I’ve never seen a goddess, not up close and in the flesh, but if I were to she might very well look something like the figures created by D. Del Reverda-Jennings. Towering above the viewer, gleaming in all their metallic glory, bewitching with their beauty, resplendently covered in cascades of curly hair, they are a force all their own, one not to be messed with. They’re complex too, those goddesses: their bodies feature not smooth flesh but intricately worked surfaces suggesting the scars and growths that come with millennial age, with their diverse histories and legends, and with the tribulations of those who worship them. Del Reverda-Jennings builds these deities out of whatever mix of techniques and materials they require—welded, spiraled or repoussé metal; glass, wood or paper; shells, mannequins and even spent bullet casings—because, well, you’ve got to do what the goddess demands. How extraordinary, then, to know that the one who makes them, their artist, walks among us like any other.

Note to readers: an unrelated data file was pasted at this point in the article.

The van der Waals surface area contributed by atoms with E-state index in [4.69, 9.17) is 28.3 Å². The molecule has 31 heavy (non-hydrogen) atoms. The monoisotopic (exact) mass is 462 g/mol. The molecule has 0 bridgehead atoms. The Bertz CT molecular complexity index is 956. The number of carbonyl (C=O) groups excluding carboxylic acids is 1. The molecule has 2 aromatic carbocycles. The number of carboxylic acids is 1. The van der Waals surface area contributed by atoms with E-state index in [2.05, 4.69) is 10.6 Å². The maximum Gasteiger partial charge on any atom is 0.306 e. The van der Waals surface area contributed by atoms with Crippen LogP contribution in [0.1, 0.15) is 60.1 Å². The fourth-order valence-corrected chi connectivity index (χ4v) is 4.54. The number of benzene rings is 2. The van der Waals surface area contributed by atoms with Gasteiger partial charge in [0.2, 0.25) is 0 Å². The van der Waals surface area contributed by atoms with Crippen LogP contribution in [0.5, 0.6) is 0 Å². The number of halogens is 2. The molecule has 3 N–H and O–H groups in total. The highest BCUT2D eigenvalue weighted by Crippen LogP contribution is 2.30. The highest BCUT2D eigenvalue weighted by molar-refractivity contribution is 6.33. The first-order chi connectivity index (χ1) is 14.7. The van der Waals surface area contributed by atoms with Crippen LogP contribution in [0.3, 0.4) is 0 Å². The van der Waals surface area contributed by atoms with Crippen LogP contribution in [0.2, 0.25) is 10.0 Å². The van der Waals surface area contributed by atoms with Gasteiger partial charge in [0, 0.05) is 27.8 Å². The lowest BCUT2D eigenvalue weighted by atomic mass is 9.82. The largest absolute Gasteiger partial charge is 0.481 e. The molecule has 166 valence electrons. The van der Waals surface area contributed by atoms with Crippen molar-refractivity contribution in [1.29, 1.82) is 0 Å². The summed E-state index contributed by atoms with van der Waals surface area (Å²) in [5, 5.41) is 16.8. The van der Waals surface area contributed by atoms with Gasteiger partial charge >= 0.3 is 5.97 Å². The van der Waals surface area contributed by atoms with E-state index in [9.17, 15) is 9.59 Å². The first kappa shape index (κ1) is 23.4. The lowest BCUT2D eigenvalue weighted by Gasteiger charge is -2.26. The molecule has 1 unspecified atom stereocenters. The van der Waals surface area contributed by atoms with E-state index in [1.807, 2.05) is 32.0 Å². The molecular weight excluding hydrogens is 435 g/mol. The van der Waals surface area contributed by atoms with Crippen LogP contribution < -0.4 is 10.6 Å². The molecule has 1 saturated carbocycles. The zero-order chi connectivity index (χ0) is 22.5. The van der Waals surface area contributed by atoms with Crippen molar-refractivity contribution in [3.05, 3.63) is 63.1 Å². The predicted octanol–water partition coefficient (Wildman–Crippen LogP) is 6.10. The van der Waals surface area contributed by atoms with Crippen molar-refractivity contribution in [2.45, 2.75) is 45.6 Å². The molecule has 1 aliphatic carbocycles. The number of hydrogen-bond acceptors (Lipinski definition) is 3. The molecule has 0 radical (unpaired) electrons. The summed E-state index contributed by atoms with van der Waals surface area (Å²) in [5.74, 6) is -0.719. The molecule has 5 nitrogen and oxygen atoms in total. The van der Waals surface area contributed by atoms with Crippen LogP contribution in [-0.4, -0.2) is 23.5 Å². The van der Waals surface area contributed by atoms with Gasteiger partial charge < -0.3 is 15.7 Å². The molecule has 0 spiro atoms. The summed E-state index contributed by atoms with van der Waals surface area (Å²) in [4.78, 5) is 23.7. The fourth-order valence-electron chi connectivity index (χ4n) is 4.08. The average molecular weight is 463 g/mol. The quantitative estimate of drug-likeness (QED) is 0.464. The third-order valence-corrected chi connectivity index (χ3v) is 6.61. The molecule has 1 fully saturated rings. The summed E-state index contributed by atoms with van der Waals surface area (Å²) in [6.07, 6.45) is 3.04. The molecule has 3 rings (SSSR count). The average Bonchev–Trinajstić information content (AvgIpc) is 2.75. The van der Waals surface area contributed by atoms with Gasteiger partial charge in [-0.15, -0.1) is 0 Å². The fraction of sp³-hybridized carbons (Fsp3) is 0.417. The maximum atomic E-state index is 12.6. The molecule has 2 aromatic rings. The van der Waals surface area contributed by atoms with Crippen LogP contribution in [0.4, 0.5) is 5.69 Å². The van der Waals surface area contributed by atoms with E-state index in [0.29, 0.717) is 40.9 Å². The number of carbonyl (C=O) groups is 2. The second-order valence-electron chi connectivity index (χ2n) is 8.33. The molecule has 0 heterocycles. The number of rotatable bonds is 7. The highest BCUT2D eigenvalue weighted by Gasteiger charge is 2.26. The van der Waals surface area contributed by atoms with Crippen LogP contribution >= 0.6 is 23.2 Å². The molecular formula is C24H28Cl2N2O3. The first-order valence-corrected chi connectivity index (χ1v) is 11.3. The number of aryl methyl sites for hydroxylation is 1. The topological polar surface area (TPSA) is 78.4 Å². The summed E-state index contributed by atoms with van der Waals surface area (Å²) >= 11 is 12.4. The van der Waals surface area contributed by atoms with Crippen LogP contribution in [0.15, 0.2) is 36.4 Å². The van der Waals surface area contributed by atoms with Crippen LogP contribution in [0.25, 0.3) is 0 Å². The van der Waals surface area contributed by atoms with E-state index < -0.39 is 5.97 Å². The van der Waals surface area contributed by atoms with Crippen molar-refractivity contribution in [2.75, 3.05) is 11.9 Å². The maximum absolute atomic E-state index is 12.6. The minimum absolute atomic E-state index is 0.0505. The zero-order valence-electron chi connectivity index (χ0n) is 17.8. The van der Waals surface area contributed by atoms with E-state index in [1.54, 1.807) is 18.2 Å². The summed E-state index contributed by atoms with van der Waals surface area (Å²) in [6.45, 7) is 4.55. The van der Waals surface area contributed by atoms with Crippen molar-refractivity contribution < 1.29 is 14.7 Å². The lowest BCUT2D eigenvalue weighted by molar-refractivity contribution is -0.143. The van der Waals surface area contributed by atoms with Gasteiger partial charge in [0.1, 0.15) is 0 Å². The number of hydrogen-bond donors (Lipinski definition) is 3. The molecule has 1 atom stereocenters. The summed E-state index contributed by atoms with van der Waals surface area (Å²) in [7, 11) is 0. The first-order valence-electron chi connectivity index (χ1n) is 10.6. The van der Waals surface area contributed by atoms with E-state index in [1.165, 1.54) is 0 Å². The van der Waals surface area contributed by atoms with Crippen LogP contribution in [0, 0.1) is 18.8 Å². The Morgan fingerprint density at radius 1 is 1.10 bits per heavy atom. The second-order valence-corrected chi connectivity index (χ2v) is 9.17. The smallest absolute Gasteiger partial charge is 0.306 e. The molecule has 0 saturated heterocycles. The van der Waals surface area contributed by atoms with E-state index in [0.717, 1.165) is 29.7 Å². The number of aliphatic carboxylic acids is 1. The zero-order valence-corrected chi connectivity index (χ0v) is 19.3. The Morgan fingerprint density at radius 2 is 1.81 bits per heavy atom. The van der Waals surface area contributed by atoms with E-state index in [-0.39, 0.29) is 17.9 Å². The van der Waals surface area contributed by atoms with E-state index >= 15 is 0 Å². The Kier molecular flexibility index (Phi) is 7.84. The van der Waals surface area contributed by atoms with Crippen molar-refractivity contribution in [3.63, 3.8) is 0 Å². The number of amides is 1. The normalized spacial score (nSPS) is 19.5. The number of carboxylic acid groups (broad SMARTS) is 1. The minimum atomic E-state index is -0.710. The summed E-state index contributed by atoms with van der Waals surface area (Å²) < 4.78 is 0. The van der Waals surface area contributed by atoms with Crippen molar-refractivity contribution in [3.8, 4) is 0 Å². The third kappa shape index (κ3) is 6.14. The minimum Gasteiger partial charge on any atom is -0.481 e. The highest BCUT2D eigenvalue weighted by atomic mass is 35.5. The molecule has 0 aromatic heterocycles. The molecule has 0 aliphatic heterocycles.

—Lori Waxman 2019-05-02 6:01 PM